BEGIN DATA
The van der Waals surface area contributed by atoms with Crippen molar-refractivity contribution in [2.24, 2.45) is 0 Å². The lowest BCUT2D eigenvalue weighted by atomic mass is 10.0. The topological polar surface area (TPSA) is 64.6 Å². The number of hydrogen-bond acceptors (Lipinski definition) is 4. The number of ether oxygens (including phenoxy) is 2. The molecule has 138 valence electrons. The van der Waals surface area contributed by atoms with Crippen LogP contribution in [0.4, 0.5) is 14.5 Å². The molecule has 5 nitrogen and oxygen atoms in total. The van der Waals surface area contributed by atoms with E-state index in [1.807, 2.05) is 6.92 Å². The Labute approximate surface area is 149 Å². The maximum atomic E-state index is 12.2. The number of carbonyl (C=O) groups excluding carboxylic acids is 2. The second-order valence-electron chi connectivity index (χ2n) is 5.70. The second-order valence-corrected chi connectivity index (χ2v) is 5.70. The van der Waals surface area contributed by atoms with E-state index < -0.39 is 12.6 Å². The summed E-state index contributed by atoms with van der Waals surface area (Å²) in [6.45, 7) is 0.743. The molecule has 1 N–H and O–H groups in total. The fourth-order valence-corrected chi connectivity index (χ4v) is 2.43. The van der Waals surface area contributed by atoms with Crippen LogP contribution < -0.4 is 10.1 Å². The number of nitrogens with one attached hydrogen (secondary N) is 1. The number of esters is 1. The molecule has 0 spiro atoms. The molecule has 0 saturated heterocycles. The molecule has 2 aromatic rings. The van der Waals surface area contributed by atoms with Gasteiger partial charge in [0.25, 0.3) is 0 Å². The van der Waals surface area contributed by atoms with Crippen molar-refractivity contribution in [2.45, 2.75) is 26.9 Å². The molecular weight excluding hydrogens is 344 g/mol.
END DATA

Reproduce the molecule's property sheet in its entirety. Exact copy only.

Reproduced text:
The van der Waals surface area contributed by atoms with Crippen molar-refractivity contribution in [2.24, 2.45) is 0 Å². The lowest BCUT2D eigenvalue weighted by atomic mass is 10.0. The topological polar surface area (TPSA) is 64.6 Å². The number of hydrogen-bond acceptors (Lipinski definition) is 4. The number of ether oxygens (including phenoxy) is 2. The molecule has 138 valence electrons. The van der Waals surface area contributed by atoms with Crippen LogP contribution in [0.4, 0.5) is 14.5 Å². The molecule has 5 nitrogen and oxygen atoms in total. The van der Waals surface area contributed by atoms with E-state index in [1.807, 2.05) is 6.92 Å². The Labute approximate surface area is 149 Å². The maximum atomic E-state index is 12.2. The number of carbonyl (C=O) groups excluding carboxylic acids is 2. The second-order valence-electron chi connectivity index (χ2n) is 5.70. The second-order valence-corrected chi connectivity index (χ2v) is 5.70. The van der Waals surface area contributed by atoms with E-state index < -0.39 is 12.6 Å². The summed E-state index contributed by atoms with van der Waals surface area (Å²) in [6.45, 7) is 0.743. The molecule has 1 N–H and O–H groups in total. The fourth-order valence-corrected chi connectivity index (χ4v) is 2.43. The van der Waals surface area contributed by atoms with Crippen LogP contribution < -0.4 is 10.1 Å². The number of nitrogens with one attached hydrogen (secondary N) is 1. The number of esters is 1. The molecule has 0 spiro atoms. The molecule has 0 saturated heterocycles. The molecule has 2 aromatic rings. The van der Waals surface area contributed by atoms with Gasteiger partial charge in [0.25, 0.3) is 0 Å². The van der Waals surface area contributed by atoms with Crippen molar-refractivity contribution in [2.45, 2.75) is 26.9 Å². The molecular weight excluding hydrogens is 344 g/mol.